The UNESCO Slave Route Project Site of Memory logo, noting the "deep significance" of protecting and promoting this history.
HOLLYWOOD, Md. (January 13, 2019)—The United Nations Educational, Scientific, and Cultural Organization (UNESCO) Slave Route Project has recognized Historic Sotterley as one of the 31 Middle Passage arrival locations in the United States. Historic Sotterley has been granted permission to use its Site of Memory logo, noting the "deep significance" of protecting and promoting this history.
"Historic Sotterley is honored and humbled to receive this important international designation, and will strive toward continued excellence through research, preservation, education, and remembrance," stated Jeanne Pirtle, Historic Sotterley Education Director.
In the announcement, Nada Al-Nashif, the UN Assistant General Director for Social and Human Sciences, wrote that the designation is being granted to all these sites which also have symbolic impact within the commemoration of the 400th anniversary of the arrival of captive Africans in the Virginia colony.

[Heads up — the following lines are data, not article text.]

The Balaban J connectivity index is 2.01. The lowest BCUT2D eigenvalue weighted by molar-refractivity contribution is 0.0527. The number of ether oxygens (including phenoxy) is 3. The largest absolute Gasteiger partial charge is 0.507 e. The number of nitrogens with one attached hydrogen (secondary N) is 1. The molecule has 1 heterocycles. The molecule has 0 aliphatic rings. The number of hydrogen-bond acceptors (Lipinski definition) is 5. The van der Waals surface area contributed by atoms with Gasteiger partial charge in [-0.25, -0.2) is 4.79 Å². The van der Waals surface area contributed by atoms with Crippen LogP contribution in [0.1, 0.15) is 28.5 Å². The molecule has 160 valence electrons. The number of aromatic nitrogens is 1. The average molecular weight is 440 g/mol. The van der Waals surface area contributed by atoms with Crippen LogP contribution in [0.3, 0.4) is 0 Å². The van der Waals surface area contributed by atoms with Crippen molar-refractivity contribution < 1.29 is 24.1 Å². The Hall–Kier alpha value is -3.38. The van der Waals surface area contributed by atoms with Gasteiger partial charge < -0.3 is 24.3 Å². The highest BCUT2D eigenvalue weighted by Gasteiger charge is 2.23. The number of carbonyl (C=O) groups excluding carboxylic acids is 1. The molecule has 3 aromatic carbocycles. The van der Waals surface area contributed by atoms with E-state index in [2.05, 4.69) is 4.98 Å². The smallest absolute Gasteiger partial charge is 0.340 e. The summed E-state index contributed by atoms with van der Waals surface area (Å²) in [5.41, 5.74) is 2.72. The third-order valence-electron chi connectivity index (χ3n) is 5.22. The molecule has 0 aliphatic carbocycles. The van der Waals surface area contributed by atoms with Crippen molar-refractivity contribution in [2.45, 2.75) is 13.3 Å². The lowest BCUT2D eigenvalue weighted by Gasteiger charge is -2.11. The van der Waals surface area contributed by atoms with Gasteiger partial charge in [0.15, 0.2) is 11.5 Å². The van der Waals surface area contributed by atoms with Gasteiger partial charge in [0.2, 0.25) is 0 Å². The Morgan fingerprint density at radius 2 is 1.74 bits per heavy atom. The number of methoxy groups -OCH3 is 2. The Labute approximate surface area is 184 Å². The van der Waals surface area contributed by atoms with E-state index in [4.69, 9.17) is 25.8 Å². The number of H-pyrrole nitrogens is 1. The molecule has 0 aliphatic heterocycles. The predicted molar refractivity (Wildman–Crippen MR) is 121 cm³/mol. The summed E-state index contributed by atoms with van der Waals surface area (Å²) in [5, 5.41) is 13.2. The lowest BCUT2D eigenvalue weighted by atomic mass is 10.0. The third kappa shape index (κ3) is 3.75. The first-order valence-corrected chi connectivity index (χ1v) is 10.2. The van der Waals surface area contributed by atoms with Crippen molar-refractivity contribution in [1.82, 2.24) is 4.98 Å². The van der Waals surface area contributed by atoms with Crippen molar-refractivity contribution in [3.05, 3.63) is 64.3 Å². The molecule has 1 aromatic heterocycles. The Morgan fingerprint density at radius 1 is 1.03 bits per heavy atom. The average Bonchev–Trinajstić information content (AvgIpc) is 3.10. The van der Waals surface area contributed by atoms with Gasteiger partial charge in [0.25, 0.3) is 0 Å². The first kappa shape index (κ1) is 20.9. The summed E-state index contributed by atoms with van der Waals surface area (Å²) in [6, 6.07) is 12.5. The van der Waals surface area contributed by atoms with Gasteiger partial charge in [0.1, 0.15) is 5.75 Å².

The United Nations group stated that the Middle Passage Ceremonies and Port Markers Project which made the submission on behalf of the documented arrival sites has not only demonstrated the important contributions of African Americans to the culture and heritage where they arrived, but through its activities provided an opportunity to publicize "the remarkable achievements of these communities" in the struggle "for dignity and freedom and preserving their history and memory."
The UNESCO international and inter-regional project, "The Slave Route: Resistance, Liberty, Heritage" promotes the education of the general public and the preservation of sites of memory through scientific research, development of educational materials from written and oral sources. Its goal, as part of The United Nations Educational, Scientific and Cultural Organization, is understanding, peace and reconciliation.
For more information about Historic Sotterley, visit www.sotterley.org